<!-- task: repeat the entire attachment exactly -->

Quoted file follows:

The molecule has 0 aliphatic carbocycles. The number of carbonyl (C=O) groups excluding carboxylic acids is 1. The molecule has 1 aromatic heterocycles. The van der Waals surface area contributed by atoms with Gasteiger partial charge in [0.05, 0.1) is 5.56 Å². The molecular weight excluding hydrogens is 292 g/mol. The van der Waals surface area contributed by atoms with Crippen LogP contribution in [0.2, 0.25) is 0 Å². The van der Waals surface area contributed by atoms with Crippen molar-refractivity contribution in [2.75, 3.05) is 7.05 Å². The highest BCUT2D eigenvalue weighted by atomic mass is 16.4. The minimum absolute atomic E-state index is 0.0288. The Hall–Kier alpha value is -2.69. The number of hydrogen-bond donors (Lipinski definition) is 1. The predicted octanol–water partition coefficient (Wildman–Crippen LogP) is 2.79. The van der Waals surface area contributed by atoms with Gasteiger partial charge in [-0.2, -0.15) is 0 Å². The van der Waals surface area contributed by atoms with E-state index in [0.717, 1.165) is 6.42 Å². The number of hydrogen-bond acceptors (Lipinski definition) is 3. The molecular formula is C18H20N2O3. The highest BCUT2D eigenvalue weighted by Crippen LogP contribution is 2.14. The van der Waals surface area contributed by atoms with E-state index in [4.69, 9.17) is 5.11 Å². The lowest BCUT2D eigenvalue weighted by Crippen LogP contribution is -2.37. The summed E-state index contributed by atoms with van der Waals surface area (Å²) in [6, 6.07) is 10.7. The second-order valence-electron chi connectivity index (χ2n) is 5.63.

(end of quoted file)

The molecule has 0 aliphatic carbocycles. The number of carbonyl (C=O) groups excluding carboxylic acids is 1. The molecule has 1 aromatic heterocycles. The van der Waals surface area contributed by atoms with Gasteiger partial charge in [0.05, 0.1) is 5.56 Å². The molecular weight excluding hydrogens is 292 g/mol. The van der Waals surface area contributed by atoms with Crippen LogP contribution in [0.2, 0.25) is 0 Å². The van der Waals surface area contributed by atoms with Crippen molar-refractivity contribution in [2.75, 3.05) is 7.05 Å². The highest BCUT2D eigenvalue weighted by atomic mass is 16.4. The minimum absolute atomic E-state index is 0.0288. The Hall–Kier alpha value is -2.69. The number of hydrogen-bond donors (Lipinski definition) is 1. The predicted octanol–water partition coefficient (Wildman–Crippen LogP) is 2.79. The van der Waals surface area contributed by atoms with Gasteiger partial charge in [-0.2, -0.15) is 0 Å². The van der Waals surface area contributed by atoms with E-state index in [0.717, 1.165) is 6.42 Å². The number of hydrogen-bond acceptors (Lipinski definition) is 3. The molecular formula is C18H20N2O3. The highest BCUT2D eigenvalue weighted by Crippen LogP contribution is 2.14. The van der Waals surface area contributed by atoms with E-state index in [4.69, 9.17) is 5.11 Å². The lowest BCUT2D eigenvalue weighted by Crippen LogP contribution is -2.37. The summed E-state index contributed by atoms with van der Waals surface area (Å²) in [6, 6.07) is 10.7. The second-order valence-electron chi connectivity index (χ2n) is 5.63.